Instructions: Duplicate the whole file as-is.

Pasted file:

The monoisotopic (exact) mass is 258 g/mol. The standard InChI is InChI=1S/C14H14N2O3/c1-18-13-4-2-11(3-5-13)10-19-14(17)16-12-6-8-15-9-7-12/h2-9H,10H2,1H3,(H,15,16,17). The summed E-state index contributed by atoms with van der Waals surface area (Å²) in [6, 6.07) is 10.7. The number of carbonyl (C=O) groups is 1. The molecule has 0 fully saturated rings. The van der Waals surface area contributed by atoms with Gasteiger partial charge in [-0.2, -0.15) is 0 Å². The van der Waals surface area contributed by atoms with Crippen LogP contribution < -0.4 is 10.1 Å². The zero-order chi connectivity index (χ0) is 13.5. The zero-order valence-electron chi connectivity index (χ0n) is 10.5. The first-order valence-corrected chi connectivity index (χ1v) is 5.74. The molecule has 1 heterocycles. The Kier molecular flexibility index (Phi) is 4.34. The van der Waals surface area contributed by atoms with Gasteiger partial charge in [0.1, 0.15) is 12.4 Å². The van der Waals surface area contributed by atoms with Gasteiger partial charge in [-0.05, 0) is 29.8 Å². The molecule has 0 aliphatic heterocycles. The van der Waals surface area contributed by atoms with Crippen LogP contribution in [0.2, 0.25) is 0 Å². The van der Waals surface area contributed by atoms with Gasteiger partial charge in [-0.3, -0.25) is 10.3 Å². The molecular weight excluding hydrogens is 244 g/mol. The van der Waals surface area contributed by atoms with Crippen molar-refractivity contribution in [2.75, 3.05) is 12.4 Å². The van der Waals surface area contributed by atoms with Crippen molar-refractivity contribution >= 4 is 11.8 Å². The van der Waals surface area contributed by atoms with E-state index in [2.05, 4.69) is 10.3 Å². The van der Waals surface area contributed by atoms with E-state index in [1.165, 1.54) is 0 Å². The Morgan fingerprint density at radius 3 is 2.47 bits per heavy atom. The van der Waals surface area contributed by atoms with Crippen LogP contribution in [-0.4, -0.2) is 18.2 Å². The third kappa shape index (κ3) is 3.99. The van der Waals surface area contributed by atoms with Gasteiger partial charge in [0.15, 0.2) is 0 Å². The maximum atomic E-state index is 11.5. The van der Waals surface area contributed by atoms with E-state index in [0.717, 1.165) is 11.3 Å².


The monoisotopic (exact) mass is 258 g/mol. The standard InChI is InChI=1S/C14H14N2O3/c1-18-13-4-2-11(3-5-13)10-19-14(17)16-12-6-8-15-9-7-12/h2-9H,10H2,1H3,(H,15,16,17). The summed E-state index contributed by atoms with van der Waals surface area (Å²) in [6, 6.07) is 10.7. The number of carbonyl (C=O) groups is 1. The molecule has 0 fully saturated rings. The van der Waals surface area contributed by atoms with Gasteiger partial charge in [-0.2, -0.15) is 0 Å². The van der Waals surface area contributed by atoms with Crippen LogP contribution < -0.4 is 10.1 Å². The zero-order chi connectivity index (χ0) is 13.5. The zero-order valence-electron chi connectivity index (χ0n) is 10.5. The first-order valence-corrected chi connectivity index (χ1v) is 5.74. The molecule has 1 heterocycles. The Kier molecular flexibility index (Phi) is 4.34. The van der Waals surface area contributed by atoms with Gasteiger partial charge in [0.1, 0.15) is 12.4 Å². The van der Waals surface area contributed by atoms with Gasteiger partial charge in [-0.05, 0) is 29.8 Å². The molecule has 0 aliphatic heterocycles. The van der Waals surface area contributed by atoms with Crippen LogP contribution in [0.2, 0.25) is 0 Å². The van der Waals surface area contributed by atoms with Gasteiger partial charge in [-0.3, -0.25) is 10.3 Å². The molecular weight excluding hydrogens is 244 g/mol. The van der Waals surface area contributed by atoms with Crippen molar-refractivity contribution in [2.75, 3.05) is 12.4 Å². The van der Waals surface area contributed by atoms with Crippen molar-refractivity contribution >= 4 is 11.8 Å². The van der Waals surface area contributed by atoms with E-state index in [2.05, 4.69) is 10.3 Å². The van der Waals surface area contributed by atoms with E-state index in [1.165, 1.54) is 0 Å². The Morgan fingerprint density at radius 3 is 2.47 bits per heavy atom. The van der Waals surface area contributed by atoms with Crippen LogP contribution in [-0.4, -0.2) is 18.2 Å². The third kappa shape index (κ3) is 3.99. The van der Waals surface area contributed by atoms with Gasteiger partial charge in [0.15, 0.2) is 0 Å². The maximum atomic E-state index is 11.5. The van der Waals surface area contributed by atoms with E-state index in [0.717, 1.165) is 11.3 Å².